Let’s take a look. Let’s start off by copying a set of numbers in General format across our table, and then apply the default currency format to the columns C through H. Now let’s select cells in column D and check the options available for currency in the Format Cells dialog box. Like Number format, the Currency format provides options for decimal places and handling negative numbers. However, it does not provide an option for a thousandths separator—this is always enabled for Currency. Let’s set decimal places to zero, and close the dialog. Like Number format, we can also adjust decimal places up and down using the buttons on the ribbon. To display negative numbers in parentheses, we need to visit the Format Cells dialog box again. With parentheses enabled, Excel shifts all numbers a bit to the left to keep numbers aligned on the decimal point. We’ll need to head to the Format Cells dialog box again to change the currency symbol to the British Pound. Excel provides a huge list of options for currency symbols, including abbreviations. Note that there are shortcuts on the ribbon that include a currency symbol, but these actually apply the Accounting number format, which may not be desired. You can use the Format Cells dialog to switch from Accounting back to Currency, leaving the Euro symbol intact. One more visit to the Format Cells dialog to select the currency symbol of None. Note that selecting None as the currency symbol has an interesting result: the format of the cells in column H is now no longer Currency, but is simply Number.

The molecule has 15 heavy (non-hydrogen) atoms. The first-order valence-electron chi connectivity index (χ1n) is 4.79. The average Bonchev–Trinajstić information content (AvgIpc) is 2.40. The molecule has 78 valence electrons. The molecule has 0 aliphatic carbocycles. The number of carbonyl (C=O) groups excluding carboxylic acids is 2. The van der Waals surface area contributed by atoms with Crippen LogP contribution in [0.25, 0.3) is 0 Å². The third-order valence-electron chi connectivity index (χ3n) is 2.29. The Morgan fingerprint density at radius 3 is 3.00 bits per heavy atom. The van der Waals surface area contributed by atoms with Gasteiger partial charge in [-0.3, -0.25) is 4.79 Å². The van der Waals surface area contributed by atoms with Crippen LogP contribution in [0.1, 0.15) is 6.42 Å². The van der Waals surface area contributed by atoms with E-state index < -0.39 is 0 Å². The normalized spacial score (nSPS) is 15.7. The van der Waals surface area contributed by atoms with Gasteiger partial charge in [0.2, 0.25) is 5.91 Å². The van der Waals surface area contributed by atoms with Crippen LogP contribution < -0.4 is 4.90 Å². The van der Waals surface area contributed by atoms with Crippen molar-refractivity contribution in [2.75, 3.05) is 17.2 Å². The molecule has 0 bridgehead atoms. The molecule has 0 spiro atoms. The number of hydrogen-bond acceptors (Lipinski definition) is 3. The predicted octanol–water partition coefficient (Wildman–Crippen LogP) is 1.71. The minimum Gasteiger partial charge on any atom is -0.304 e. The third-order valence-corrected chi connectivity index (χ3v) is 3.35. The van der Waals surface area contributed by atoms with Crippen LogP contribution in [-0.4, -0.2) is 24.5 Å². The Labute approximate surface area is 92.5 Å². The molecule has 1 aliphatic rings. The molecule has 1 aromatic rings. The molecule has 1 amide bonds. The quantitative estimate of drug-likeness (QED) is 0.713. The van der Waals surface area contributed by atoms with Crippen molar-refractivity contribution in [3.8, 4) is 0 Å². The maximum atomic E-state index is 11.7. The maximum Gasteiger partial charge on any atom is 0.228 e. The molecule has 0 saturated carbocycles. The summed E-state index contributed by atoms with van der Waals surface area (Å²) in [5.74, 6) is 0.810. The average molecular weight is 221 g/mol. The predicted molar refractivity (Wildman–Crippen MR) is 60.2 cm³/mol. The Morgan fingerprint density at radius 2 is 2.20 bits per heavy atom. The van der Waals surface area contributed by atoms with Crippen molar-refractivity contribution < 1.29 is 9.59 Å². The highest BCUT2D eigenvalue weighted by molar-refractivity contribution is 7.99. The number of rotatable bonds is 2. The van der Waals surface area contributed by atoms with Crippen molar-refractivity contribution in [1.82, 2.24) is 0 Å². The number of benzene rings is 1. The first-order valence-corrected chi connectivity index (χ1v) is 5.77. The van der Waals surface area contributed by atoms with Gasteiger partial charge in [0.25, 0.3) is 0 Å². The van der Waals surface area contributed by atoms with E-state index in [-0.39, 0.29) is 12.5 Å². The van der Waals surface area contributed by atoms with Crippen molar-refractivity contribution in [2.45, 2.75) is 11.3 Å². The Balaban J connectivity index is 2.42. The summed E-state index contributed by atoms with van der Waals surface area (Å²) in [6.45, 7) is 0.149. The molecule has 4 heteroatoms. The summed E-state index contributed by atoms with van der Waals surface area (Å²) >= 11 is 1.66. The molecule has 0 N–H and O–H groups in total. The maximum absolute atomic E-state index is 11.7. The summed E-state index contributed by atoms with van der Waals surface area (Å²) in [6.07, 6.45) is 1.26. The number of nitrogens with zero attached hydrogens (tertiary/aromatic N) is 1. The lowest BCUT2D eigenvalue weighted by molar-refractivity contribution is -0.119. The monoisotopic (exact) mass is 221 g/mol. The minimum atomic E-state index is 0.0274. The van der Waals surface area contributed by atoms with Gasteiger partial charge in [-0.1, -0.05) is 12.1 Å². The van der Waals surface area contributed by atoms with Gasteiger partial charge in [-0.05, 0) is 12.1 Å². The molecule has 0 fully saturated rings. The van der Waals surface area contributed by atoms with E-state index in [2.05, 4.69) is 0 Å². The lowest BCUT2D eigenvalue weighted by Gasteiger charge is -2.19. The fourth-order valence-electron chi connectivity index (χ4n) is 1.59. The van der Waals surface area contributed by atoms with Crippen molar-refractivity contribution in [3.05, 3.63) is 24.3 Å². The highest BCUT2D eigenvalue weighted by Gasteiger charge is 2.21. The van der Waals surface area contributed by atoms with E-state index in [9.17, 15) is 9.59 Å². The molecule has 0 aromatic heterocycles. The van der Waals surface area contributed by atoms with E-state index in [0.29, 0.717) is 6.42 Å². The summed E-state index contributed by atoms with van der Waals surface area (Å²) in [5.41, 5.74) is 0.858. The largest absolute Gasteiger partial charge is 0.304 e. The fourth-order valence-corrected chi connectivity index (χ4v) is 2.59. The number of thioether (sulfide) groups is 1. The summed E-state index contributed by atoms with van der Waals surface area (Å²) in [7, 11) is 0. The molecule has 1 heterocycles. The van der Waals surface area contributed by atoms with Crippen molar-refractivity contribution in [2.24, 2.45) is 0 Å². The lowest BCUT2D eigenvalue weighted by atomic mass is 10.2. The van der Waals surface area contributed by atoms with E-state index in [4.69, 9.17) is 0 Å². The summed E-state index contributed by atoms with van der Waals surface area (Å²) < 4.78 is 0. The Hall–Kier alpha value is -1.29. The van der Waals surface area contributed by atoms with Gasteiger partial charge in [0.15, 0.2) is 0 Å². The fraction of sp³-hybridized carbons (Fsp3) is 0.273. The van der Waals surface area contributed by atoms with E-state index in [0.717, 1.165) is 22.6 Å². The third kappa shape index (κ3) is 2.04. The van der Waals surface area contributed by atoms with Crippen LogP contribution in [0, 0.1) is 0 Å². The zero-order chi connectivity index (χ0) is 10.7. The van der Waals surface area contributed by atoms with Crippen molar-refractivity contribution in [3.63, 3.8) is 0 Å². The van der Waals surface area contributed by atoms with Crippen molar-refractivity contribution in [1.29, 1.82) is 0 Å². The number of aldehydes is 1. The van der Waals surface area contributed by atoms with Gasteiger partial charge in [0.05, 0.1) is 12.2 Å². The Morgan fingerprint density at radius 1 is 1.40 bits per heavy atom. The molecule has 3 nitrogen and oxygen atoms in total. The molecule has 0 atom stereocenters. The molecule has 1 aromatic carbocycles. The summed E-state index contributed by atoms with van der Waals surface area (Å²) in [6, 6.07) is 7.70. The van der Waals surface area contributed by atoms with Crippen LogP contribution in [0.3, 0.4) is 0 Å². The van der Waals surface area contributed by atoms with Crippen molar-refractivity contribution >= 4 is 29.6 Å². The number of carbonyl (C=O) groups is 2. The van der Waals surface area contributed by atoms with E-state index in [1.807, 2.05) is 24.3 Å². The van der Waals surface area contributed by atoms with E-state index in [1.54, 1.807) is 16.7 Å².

Dave Bruns

Hi - I’m Dave Bruns, and I run Exceljet with my wife, Lisa. Our goal is to help you work faster in Excel. We create short videos, and clear examples of formulas, functions, pivot tables, conditional formatting, and charts.